Anglo's Shadow Hangs Over Glencore Investor Day as Shorts Circleby
Commodity rout, Glencore's debt burden luring short interest
Shorting ahead of investor day a risky call, says analyst
Short sellers sensed something was amiss at Anglo American Plc this month, pushing bearish bets against the miner to a record high on the eve of yesterday’s investor meeting. It paid off when the stock plunged 12 percent after announcing a dividend cut.
Are they on to something at Glencore Plc too? Short interest has been rising ahead of the Swiss company’s shareholder day tomorrow, climbing to a two-year high of 5.3 percent of shares outstanding, according to Markit Ltd.
A multitude of concerns could be driving the bets. Combined with a 27 percent plunge in copper this year, Glencore’s debt burden is putting pressure on Chief Executive Officer Ivan Glasenberg to deliver on a $10 billion debt-cutting plan. At the meeting, executives are expected discuss measures to achieve that goal.
“It’s the interaction between the low commodity-price environment and the debt on the balance sheet,” said Tyler Broda, an analyst at RBC Capital Markets in London. “It definitely adds to the challenges facing management at the moment because the overall environment remains negative.”
Broda isn’t a bear. He suggests buying Glencore shares before tomorrow’s meeting in anticipation of asset sales and operational improvements. Still, he says, weak commodity prices will continue to cloud the longer term.
Shorts are probably using Glencore as a proxy to play the slump in copper and coal prices, says Marc Elliott, the mining analyst at Investec Plc whose bearish research spurred a record drop in the shares in September. Still, any good news out of tomorrow’s meeting and those bets might go the wrong way.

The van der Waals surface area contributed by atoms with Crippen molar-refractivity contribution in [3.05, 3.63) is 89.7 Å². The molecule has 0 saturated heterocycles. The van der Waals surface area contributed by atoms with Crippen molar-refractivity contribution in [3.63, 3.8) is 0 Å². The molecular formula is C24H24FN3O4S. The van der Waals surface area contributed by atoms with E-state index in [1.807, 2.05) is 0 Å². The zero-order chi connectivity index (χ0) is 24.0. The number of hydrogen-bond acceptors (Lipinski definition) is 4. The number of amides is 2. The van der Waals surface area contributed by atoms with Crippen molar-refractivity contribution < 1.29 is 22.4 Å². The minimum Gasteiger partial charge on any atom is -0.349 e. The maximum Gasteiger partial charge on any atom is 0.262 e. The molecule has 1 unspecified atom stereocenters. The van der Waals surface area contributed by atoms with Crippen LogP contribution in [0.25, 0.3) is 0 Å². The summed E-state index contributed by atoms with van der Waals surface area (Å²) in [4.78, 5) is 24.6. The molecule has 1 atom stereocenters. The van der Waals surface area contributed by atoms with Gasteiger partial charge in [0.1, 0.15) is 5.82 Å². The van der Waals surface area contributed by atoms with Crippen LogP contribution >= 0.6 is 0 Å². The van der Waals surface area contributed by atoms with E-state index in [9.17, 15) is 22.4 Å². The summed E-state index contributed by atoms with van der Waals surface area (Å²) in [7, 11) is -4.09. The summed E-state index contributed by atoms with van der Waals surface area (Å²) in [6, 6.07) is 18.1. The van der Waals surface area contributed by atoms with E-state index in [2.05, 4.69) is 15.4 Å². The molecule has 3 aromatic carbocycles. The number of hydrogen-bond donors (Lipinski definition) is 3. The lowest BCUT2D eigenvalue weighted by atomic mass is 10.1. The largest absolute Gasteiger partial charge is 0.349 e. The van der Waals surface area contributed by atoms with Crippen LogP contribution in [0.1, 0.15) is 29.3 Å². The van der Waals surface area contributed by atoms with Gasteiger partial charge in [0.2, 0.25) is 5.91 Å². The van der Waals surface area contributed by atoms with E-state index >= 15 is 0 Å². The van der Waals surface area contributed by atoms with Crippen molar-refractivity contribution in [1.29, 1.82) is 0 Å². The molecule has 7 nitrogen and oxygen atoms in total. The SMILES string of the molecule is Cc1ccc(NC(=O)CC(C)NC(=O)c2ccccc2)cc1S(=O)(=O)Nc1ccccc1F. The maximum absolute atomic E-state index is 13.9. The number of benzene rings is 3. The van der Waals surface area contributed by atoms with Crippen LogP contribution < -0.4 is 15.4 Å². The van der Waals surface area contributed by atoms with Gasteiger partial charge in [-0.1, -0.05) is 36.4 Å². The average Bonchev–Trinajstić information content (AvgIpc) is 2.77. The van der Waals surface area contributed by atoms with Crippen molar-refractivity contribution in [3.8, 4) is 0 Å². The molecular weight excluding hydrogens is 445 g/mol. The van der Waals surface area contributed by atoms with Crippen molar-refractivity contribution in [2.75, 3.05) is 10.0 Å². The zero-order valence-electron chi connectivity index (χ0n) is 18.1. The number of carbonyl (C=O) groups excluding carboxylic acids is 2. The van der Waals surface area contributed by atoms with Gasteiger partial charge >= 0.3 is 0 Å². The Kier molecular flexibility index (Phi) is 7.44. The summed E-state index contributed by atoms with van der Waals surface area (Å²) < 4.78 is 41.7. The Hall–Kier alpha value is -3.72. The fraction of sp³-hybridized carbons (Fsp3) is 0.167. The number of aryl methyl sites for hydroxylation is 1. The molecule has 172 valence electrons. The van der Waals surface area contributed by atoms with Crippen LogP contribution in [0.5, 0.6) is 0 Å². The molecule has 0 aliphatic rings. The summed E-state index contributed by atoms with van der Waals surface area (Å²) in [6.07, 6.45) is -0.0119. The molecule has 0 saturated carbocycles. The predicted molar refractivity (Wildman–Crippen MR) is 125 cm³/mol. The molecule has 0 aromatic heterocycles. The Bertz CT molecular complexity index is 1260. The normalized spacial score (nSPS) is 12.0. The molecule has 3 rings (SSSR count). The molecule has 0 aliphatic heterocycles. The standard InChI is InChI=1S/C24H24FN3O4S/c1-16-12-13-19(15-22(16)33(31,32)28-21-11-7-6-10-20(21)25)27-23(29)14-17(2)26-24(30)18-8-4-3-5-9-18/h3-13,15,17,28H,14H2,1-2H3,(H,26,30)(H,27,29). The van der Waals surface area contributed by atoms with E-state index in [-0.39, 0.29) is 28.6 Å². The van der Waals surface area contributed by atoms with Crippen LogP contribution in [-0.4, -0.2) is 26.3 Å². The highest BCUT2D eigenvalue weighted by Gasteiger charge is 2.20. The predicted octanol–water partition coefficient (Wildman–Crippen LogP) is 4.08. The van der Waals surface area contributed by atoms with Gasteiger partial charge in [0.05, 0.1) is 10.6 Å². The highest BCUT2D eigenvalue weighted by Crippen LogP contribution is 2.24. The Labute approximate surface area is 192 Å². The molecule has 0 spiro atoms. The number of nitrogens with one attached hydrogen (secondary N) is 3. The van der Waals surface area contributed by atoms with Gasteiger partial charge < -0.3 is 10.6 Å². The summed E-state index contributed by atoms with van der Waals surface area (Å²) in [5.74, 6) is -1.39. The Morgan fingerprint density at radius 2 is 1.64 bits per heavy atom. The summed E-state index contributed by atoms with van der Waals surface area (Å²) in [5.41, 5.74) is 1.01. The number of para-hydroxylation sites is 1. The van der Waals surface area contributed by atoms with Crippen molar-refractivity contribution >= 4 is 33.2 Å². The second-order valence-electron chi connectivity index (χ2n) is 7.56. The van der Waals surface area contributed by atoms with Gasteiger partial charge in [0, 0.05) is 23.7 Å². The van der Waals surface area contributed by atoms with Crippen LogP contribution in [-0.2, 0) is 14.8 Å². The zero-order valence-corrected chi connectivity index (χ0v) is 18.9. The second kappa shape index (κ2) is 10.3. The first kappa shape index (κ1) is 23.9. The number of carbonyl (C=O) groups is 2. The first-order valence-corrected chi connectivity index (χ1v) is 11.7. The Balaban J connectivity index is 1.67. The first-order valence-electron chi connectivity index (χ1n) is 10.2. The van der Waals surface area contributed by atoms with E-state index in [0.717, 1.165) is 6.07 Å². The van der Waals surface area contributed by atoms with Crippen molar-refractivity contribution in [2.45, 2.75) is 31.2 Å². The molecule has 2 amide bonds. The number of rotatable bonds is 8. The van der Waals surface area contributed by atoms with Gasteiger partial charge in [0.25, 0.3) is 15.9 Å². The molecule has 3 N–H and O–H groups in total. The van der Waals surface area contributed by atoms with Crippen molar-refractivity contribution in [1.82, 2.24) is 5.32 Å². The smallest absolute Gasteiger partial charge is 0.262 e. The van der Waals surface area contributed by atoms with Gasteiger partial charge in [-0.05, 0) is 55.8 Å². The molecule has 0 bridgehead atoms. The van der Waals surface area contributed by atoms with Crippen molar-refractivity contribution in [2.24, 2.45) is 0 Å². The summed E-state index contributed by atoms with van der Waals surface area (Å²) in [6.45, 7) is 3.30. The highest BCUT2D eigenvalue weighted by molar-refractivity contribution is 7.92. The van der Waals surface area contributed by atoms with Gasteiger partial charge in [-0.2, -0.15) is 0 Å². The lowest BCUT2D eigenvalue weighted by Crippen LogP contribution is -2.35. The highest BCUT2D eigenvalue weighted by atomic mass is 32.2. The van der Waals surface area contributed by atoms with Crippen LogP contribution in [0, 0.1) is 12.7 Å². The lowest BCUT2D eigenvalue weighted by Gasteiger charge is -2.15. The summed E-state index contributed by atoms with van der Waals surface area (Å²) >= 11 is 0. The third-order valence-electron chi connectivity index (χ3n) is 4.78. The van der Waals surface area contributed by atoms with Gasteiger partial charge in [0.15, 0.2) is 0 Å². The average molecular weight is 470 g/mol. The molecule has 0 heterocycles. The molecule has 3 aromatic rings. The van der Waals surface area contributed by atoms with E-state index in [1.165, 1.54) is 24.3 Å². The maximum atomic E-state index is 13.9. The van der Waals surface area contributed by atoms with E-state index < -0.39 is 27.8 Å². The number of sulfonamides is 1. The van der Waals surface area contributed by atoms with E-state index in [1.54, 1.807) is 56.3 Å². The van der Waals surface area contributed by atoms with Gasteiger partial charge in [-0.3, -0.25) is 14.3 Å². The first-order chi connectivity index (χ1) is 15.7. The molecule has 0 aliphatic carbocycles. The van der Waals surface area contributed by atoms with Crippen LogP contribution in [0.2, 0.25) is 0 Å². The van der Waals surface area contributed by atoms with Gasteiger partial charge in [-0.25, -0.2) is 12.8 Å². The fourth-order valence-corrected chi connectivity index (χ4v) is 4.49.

“Typically, they present a good story on their investor updates,” Elliott said in an interview. “Going short ahead of the investor day is quite a risky call.”
Compared to peers with high short interest, Glencore’s isn’t that high. That might be because getting hold of stock to short can be difficult -- five of the company’s eight largest shareholders are directors. Wm Morrison Supermarkets Plc and J Sainsbury Plc are the most shorted companies in Britain’s FTSE 100 Index, with more than 17 percent of shares outstanding.
Representatives for Glencore and Anglo American declined to comment on the short interest.
Anglo’s announcement yesterday that it would halt its dividend payout came during a particularly gloomy day for commodity markets. Disappointing economic reports out of China sparked renewed worries about a global slowdown in demand, sending the Bloomberg Commodity Index, down 24 percent this year, to its lowest level since 1998.
Glencore’s debt is adding to price slump woes. It’s the biggest in the industry at $30 billion, and it’s also among the most expensive to insure in Europe, according to data from S&P Capital IQ. Anglo’s debt -- at about $12 billion -- is the next riskiest to insure.
“It’s the usual suspects, you go for anybody that’s leveraged,” said Paul Gait, an analyst at Sanford C. Bernstein Ltd. in London, referring to short sellers. “You look at the balance sheets and go: Glencore, Anglo American, boom, boom, job done.”
Peter Grauer, the chairman of Bloomberg LP, the parent of Bloomberg News, is a senior independent non-executive director at Glencore.